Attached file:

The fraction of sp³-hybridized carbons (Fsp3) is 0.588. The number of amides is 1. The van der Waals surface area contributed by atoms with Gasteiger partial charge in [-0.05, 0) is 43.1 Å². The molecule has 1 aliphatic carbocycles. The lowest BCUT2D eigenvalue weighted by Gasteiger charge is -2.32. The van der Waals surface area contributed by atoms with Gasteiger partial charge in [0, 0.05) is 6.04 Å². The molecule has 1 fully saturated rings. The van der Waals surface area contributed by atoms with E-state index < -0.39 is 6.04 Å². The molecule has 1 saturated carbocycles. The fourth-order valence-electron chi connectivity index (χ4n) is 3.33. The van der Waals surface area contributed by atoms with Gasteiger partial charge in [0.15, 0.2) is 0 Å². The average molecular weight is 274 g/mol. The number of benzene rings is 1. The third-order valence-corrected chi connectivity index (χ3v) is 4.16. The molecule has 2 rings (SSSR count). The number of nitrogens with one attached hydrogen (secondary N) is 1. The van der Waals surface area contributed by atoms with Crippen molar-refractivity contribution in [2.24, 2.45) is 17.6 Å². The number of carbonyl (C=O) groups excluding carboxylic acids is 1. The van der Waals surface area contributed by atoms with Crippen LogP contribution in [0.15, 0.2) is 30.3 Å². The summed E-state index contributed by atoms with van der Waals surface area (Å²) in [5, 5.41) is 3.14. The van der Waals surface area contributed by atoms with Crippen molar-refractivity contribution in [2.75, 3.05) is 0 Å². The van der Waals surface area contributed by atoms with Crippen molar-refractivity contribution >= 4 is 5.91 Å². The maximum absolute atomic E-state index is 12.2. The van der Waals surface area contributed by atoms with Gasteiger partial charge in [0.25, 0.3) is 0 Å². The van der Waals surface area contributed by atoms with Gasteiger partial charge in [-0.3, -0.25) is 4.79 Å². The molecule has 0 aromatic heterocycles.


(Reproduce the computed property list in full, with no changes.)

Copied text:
The fraction of sp³-hybridized carbons (Fsp3) is 0.588. The number of amides is 1. The van der Waals surface area contributed by atoms with Gasteiger partial charge in [-0.05, 0) is 43.1 Å². The molecule has 1 aliphatic carbocycles. The lowest BCUT2D eigenvalue weighted by Gasteiger charge is -2.32. The van der Waals surface area contributed by atoms with Gasteiger partial charge in [0, 0.05) is 6.04 Å². The molecule has 1 fully saturated rings. The van der Waals surface area contributed by atoms with E-state index < -0.39 is 6.04 Å². The molecule has 1 saturated carbocycles. The fourth-order valence-electron chi connectivity index (χ4n) is 3.33. The van der Waals surface area contributed by atoms with Gasteiger partial charge in [0.15, 0.2) is 0 Å². The average molecular weight is 274 g/mol. The number of benzene rings is 1. The third-order valence-corrected chi connectivity index (χ3v) is 4.16. The molecule has 2 rings (SSSR count). The number of nitrogens with one attached hydrogen (secondary N) is 1. The van der Waals surface area contributed by atoms with Crippen molar-refractivity contribution in [2.24, 2.45) is 17.6 Å². The number of carbonyl (C=O) groups excluding carboxylic acids is 1. The van der Waals surface area contributed by atoms with Crippen LogP contribution in [0.15, 0.2) is 30.3 Å². The summed E-state index contributed by atoms with van der Waals surface area (Å²) in [5, 5.41) is 3.14. The van der Waals surface area contributed by atoms with Crippen molar-refractivity contribution in [2.75, 3.05) is 0 Å². The van der Waals surface area contributed by atoms with Crippen molar-refractivity contribution >= 4 is 5.91 Å². The maximum absolute atomic E-state index is 12.2. The van der Waals surface area contributed by atoms with Gasteiger partial charge in [0.25, 0.3) is 0 Å². The van der Waals surface area contributed by atoms with Gasteiger partial charge in [-0.3, -0.25) is 4.79 Å². The molecule has 0 aromatic heterocycles.